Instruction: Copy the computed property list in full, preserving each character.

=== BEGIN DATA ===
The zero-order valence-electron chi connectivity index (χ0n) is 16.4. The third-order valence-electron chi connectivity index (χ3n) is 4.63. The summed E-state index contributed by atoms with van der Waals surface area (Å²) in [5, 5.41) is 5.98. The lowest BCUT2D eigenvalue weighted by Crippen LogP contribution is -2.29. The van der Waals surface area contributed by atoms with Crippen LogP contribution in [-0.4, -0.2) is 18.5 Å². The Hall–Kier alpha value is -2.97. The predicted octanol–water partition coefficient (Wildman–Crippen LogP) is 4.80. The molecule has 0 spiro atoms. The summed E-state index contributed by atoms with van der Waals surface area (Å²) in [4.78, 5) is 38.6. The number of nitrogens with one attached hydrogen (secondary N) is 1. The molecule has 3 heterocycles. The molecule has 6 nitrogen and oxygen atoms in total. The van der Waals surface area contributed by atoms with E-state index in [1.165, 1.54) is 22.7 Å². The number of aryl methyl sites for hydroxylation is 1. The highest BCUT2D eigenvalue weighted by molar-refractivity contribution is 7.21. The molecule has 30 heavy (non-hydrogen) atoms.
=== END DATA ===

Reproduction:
The zero-order valence-electron chi connectivity index (χ0n) is 16.4. The third-order valence-electron chi connectivity index (χ3n) is 4.63. The summed E-state index contributed by atoms with van der Waals surface area (Å²) in [5, 5.41) is 5.98. The lowest BCUT2D eigenvalue weighted by Crippen LogP contribution is -2.29. The van der Waals surface area contributed by atoms with Crippen LogP contribution in [-0.4, -0.2) is 18.5 Å². The Hall–Kier alpha value is -2.97. The predicted octanol–water partition coefficient (Wildman–Crippen LogP) is 4.80. The molecule has 0 spiro atoms. The summed E-state index contributed by atoms with van der Waals surface area (Å²) in [4.78, 5) is 38.6. The number of nitrogens with one attached hydrogen (secondary N) is 1. The molecule has 3 heterocycles. The molecule has 6 nitrogen and oxygen atoms in total. The van der Waals surface area contributed by atoms with E-state index in [1.165, 1.54) is 22.7 Å². The number of aryl methyl sites for hydroxylation is 1. The highest BCUT2D eigenvalue weighted by molar-refractivity contribution is 7.21. The molecule has 30 heavy (non-hydrogen) atoms.